How old were you when you started ballet?

I was four when I started learning ballet in Kindergarten, and I moved to Singapore Ballet Academy (SBA) at the age of six.

What was the first ballet you ever saw?

The first ballet I watched was Nutcracker, when I was 10. It was Anthony Then’s version of it by the Singapore Dance Theatre. I was supposed to be performing in it, but I dislocated my elbow and could only watch it.

When did you decide to pursue a professional career?

I liked dancing, but I wasn’t majorly interested in ballet until I performed as a Snowflake in Nutcracker with the company when I was 13. It was the first time I saw what company class was like!

I also remember the Sugar Plum Fairy trying to master her diagonal fouetté turns during rehearsals, and it was not only till the performance that she perfected them. I was watching in the wings then, and as cliché as it sounds, it was really there and then that I felt inspired to want to pursue ballet as a professional career. I realised that you can do anything when you work hard and put your heart to it.

When and where did you start your training, and did you enjoy it?

I started my training at the Central School of Ballet when I was 18. I really enjoyed it. We had great teachers who had a lot of experience, and imparted so much knowledge. Being in London was a big plus too as the arts scene is so vibrant.

When we got to third year, we were part of the Ballet Central, which is a student touring company. We had the opportunity to experience what it is like to dance and travel throughout the United Kingdom. We adjusted our repertoire to suit the different sized stages and learnt the technicalities behind it all, like knowing how to properly lay the dance floor. It was a huge learning curve.

When and how did you join SDT?

I joined SDT as an apprentice in January 2011, but before that I did a season of Sleeping Beauty with SDT in 2010. Being from SBA, I’d worked a lot with SDT and had the opportunity to take SDT’s company classes before I left for London. The last season I did before I went to London was Legacy of Goh Choo San in 2007. Janek Schergen came to stage all the works, and that was when I got to know him. Fortunately after I graduated, Janek offered me a place in SDT.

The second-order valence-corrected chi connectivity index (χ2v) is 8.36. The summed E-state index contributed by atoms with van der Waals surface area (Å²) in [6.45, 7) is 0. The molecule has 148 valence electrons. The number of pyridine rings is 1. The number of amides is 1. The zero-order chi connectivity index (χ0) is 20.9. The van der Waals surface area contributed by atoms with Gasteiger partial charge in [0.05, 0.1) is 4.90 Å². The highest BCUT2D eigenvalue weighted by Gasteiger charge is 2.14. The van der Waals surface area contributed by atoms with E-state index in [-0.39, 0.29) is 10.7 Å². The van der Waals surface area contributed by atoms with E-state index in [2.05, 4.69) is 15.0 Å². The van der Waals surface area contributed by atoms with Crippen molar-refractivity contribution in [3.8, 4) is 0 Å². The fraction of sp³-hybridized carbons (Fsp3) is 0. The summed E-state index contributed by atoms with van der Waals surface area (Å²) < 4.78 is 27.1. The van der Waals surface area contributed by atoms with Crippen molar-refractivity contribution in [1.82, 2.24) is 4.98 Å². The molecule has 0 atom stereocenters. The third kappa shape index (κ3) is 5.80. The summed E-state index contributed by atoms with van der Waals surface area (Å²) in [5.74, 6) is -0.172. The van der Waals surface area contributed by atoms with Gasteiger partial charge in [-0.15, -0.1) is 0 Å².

What was your first role in SDT as a professional dancer?

When I came back from London in 2010, my first role was dancing as one of the swans in Act II of SwanLake in September 2010. That is by far still the most nerve-wrecking performance for me. One of the dancers injured her foot on the performance day, and all the female dancers were already part of the cast. So Janek asked me if I could go in for her, and I had to learn the ballet in the theatre hours before the performance, and could only catch glimpses of the other dancers across the stage. Chihiro kept shouting out the steps for me from behind as I was the first in line!

My first role as an apprentice was Montagues and Capulets in Romeo and Juliet in 2011.

How do you learn a ballet?

It depends on who is staging the ballet, different choreographers have different ways of working. Classical repertoires are usually easier to learn and stage than contemporary ones.

We usually learn the steps first, then we mark it through once and work out the spacing and positioning. It’s easier when you are learning a solo, compared to learning with a large corp. We then stop at every point that has to be fixed, and then move on to the next bit. Eventually, we do “runs” nearer the performance where we go through the entire dance without any pauses in it to get a feel of how the whole ballet will be like. There can also be rehearsals where a certain section of the ballet is chosen to be worked on and you can slowly find and put your own interpretation to the work.

What is a typical rehearsal day like?

I usually reach work at 9am to prepare for our daily class at 10am for an hour and a half. We begin rehearsal from 11.30am to 5.30pm with an hour lunch break. Depending on what you are casted for, we do get breaks if we are not part of that particular ballet.